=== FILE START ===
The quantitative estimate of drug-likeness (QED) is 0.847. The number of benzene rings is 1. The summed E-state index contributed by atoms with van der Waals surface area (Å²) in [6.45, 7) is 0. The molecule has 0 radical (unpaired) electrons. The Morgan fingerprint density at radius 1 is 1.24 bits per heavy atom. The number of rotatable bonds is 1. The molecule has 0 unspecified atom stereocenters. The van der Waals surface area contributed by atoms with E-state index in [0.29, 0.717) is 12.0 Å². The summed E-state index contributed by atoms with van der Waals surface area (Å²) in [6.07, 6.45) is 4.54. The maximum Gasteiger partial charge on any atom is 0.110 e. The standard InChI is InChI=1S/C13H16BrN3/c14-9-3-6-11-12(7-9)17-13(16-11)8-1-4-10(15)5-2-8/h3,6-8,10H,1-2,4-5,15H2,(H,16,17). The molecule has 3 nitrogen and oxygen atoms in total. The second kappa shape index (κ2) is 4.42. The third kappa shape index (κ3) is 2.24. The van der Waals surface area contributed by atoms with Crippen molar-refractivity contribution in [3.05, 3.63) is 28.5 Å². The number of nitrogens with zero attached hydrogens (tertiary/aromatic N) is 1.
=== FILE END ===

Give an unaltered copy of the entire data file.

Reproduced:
The quantitative estimate of drug-likeness (QED) is 0.847. The number of benzene rings is 1. The summed E-state index contributed by atoms with van der Waals surface area (Å²) in [6.45, 7) is 0. The molecule has 0 radical (unpaired) electrons. The Morgan fingerprint density at radius 1 is 1.24 bits per heavy atom. The number of rotatable bonds is 1. The molecule has 0 unspecified atom stereocenters. The van der Waals surface area contributed by atoms with E-state index in [0.29, 0.717) is 12.0 Å². The summed E-state index contributed by atoms with van der Waals surface area (Å²) in [6.07, 6.45) is 4.54. The maximum Gasteiger partial charge on any atom is 0.110 e. The standard InChI is InChI=1S/C13H16BrN3/c14-9-3-6-11-12(7-9)17-13(16-11)8-1-4-10(15)5-2-8/h3,6-8,10H,1-2,4-5,15H2,(H,16,17). The molecule has 3 nitrogen and oxygen atoms in total. The second kappa shape index (κ2) is 4.42. The third kappa shape index (κ3) is 2.24. The van der Waals surface area contributed by atoms with Crippen molar-refractivity contribution in [3.05, 3.63) is 28.5 Å². The number of nitrogens with zero attached hydrogens (tertiary/aromatic N) is 1.